11. August 6, 1998 (Braves vs. Reds): 3 hits, 0 walks, 6 strikeouts, 92 pitches - This was Greg's third Maddux of the season, making him one of only two pitchers to do that. (Zane Smith is the other.)

12. September 7, 2000 (Braves vs. Diamondbacks): 4 hits, 0 walks, 6 strikeouts, 89 pitches - Greg knocked in two runs with a double, giving him the only extra-base hit he ever had in a Maddux.

13. September 13, 2000 (Braves vs. Marlins): 4 hits, 0 walks, 4 strikeouts, 89 pitches - This gave Greg a Maddux in back-to-back starts. He's one of only two pitchers to do that. (Bob Tewksbury is the other.)

 - - -
A few stats on Greg's Madduxes:

10 of them came with the Braves, 3 with the Cubs.

8 of them came on the road, 5 came at home (1 in Chicago, 4 in Atlanta).

8 of them were at night, 5 during the day.

They came against 12 different teams, with only the Reds victimized twice.

The most common score was 1-0, which happened four times. 13-0 was the widest margin.

Greg allowed an average of 4.08 hits in his Madduxes, and had an average of 5.15 strikeouts.

Greg walked a total of 4 batters and hit a total of 3 in his Madduxes.

Greg threw an average of 91.69 pitches in his Madduxes.

From 1990 to 1995 Greg threw at least one Maddux every year, a streak of 6 consecutive seasons. No other pitcher has thrown one in more than 3 straight.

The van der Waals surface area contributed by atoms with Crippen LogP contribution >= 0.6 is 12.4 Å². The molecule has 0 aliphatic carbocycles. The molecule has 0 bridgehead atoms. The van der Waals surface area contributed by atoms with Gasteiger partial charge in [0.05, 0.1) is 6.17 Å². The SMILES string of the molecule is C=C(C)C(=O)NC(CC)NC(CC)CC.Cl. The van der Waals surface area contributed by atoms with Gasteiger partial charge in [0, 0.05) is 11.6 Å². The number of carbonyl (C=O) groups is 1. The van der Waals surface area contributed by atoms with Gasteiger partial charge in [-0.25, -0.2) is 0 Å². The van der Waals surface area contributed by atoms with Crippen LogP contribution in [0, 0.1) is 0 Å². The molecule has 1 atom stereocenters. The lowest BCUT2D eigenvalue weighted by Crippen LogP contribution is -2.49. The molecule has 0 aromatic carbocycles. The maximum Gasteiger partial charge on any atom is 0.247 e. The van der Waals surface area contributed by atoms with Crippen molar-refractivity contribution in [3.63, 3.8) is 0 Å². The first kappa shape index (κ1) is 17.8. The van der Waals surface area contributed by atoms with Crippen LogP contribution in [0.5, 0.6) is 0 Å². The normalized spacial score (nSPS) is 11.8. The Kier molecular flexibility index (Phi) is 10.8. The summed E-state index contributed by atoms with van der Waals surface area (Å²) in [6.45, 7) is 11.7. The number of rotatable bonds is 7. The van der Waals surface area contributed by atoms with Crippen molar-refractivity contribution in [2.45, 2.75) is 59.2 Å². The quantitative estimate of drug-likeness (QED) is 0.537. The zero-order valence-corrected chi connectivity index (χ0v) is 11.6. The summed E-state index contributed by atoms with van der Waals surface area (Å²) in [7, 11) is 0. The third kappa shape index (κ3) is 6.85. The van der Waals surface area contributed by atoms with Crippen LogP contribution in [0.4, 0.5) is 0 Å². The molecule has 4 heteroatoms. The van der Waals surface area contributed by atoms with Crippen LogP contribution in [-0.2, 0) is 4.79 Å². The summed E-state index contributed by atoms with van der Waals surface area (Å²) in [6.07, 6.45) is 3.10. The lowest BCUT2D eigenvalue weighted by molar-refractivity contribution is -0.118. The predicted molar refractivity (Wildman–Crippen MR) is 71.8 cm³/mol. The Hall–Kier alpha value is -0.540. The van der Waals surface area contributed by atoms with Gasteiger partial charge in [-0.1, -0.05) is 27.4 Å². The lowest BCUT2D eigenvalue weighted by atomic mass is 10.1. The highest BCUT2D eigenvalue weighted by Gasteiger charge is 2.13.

- - -

I mentioned above that there was a game I'd mention later. Here it is:

Greg's final Maddux came in the year 2000. He came close to another one a handful of times during the final eight years of his career, but it never quite happened. On August 13, 2006 though, it should have. Greg got through 8 shutout innings that day on just 68 pitches. The Dodgers hadn't scored any runs though, and in the bottom of the 8th, Grady Little made what I consider the worst decision of his managerial career, (Pedro Martinez and Game 7 of the 2003 ALCS? ...Never heard of it.) pinch hitting for Maddux. James Loney struck out, and Greg missed out on the opportunity to set a record for fewest pitches in a shutout (which is instead held by Jon Leiber, with 78).
- - -

I will never love another pitcher the way I love Greg Maddux.


  1. I would love to see this become an official stat. Should we petition ;)

    1. That would be awesome. I would also love to know that Greg himself knows about the Maddux.

  2. Jason: Great post, but may I suggest that you edit to include a definition of a Maddux?

  3. Great piece, Jason. While reading, I wondered what the breakout of day/night Maddux's was. I also wondered about the day of the week. Just wondering if Greg was more potent in night games or, perhaps, "get away games" had a higher likelihood of a Maddux being pitched.

    1. Very good though. 8 of them were at night, 5 during the day. Your "getaway game" theory turns out to be spot on, as 11 of his 13 Madduxes came in the final game of a series, whereas with a random distribution you'd expect only 4 or 5 of them to have been the final game.

  4. Jason, did you forget this Maddux classic:


  5. Oops!, Sorry, Mad Dog gave up a run. But. still, 78 pitches!


    1. The one that haunts me is the one mentioned at the end of the post, when he was through 8 shutout innings on just 68 pitches, but was lifted for a pinch hitter (who struck out).